Imagine that, one day, you awoke to find yourself transformed into a seven-year-old child. Yes, an adult, cognitively speaking, trapped in a child’s body. How terrible, how incomprehensibly terrifying, would it be?

I am perfectly aware that in Singapore, people love to talk about giftedness all the time. The power of this amulet of giftedness is not limited by the actual giftedness of the person wielding the gemstone: apparently even non-gifted adults feel they can be experts on giftedness and how to train and deal with gifted children.

The truth, in fact, could not be further from what these decidedly non-gifted adults claim. Growing up gifted – the way I and the ostensible 1% of Singaporean children did – was sheer terror. It wasn’t the Gifted Education Programme (GEP), which actually was the one wonderful thing in my childhood, however impermanent (the impermanence, incidentally, being another source of angst and terror). It was everything else.

I remember that before I entered the GEP, I couldn’t count the number of friends I had on one hand. Because I had zero friends. I recall meeting children who played weird Chinese vampire games on the school bus and got into arguments over the plausibility of Bloody-Mary-slash-Pontianak-type urban myths. I did not understand; none of this was logical or interesting, and I spent my time trying to solve Mensa puzzles instead, trying desperately to ignore that awful boy on the school bus who insisted that everyone hold their breaths or he (the vampire) would become aware that they existed.

As a child with uncanny awareness of the adults around you, I learnt early on that intelligence is no match for sheer power derived from the prevailing social hierarchy. A Mathematics teacher in the first week of Primary One told my class a story about how birds did not die from sitting on live wires because they were not in contact with the ground, but that if they stood on a live wire and subsequently flew to the ground they would die immediately. I protested (perhaps a bit too self-assuredly) that this was not how electricity worked; he responded by drawing a circle in chalk on the floor and making me sit in it. There is no advantage to being intelligent when any adult can wield brute power over you and force you to be silent.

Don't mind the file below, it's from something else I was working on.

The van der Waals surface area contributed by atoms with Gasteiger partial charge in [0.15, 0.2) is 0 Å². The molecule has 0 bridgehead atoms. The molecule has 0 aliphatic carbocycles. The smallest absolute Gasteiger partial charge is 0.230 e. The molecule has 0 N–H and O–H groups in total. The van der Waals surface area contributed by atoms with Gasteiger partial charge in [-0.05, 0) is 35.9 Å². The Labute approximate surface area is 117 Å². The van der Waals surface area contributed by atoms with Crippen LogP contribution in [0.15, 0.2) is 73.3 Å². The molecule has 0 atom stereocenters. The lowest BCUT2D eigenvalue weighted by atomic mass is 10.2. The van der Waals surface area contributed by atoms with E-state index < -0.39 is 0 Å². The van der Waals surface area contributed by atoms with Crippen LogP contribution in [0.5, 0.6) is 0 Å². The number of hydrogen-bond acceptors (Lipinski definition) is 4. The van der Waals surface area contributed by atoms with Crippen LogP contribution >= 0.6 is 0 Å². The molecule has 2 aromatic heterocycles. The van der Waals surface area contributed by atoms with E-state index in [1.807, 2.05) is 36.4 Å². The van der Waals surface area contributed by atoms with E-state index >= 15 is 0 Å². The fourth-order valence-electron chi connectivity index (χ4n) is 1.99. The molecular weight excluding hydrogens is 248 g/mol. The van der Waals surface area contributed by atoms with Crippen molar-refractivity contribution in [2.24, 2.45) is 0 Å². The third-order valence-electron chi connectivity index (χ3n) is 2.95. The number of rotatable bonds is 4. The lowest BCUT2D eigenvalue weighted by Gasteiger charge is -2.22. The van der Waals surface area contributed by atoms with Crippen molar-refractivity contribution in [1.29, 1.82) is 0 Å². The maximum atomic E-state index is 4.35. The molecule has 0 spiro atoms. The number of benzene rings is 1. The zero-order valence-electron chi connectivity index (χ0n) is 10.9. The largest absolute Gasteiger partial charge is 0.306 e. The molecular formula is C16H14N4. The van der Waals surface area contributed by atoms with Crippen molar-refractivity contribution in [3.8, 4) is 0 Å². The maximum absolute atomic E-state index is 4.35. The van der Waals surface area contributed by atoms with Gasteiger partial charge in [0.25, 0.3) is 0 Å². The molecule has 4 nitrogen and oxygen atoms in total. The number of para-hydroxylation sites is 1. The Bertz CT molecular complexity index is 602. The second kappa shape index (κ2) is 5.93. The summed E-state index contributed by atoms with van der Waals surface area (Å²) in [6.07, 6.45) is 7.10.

And indeed, I would argue, that is one of the most important and life-changing lessons any gifted child learns: to hold their tongue and not argue with adults who might nevertheless be less intelligent. One learns that the person who has power gets to define the truth presented – a very valuable lesson, in retrospect.

All other beneficial phenotypic expressions of genes arouse uncontroversial admiration: tall people, naturally lean people, and so on, can flaunt or at least put to use their genetic advantages without being explicitly shamed for it. But being gifted is different – one moment you are held to an impossible standard as the apotheosis of a perfect child, and then the next condemned for merely being intelligent, seeming arrogant, being unable to connect with the mainstream, or simply being different. Even after entering the GEP, where I finally made like-minded friends for the first time in my life, one was not free from hostility.

As my English teacher in secondary school put it – why should it be that gifted children are separated from the mainstream? Why should they be given more opportunities than the other students? She viewed us gifted children with suspicion by dint of our giftedness, but the natural rejoinder was that we were not to blame for being genetically more intelligent or being selected to be part of a system that none of us had set up. We were just trying to live our lives, duh. Of course, I had learned enough by then to hold my tongue, so as not to evoke an existential lecture from her.

This was the most terrifying aspect of being gifted: having to constantly reassure others that we were not really all that different, that we were of use to society, that we would pay back a hundred-fold – a hundred-thousand-fold – whatever advantages had been showered upon us. When teachers tried to force-shout illogical and outrageously surreal assertions about the world down our throats, we always ended up nodding mutely but scornfully, for anything else would have been typically gifted arrogance and inability to conform to the mainstream. And therein lies the paradox. In Singapore, gifted children are expected to be completely different, yet utterly the same.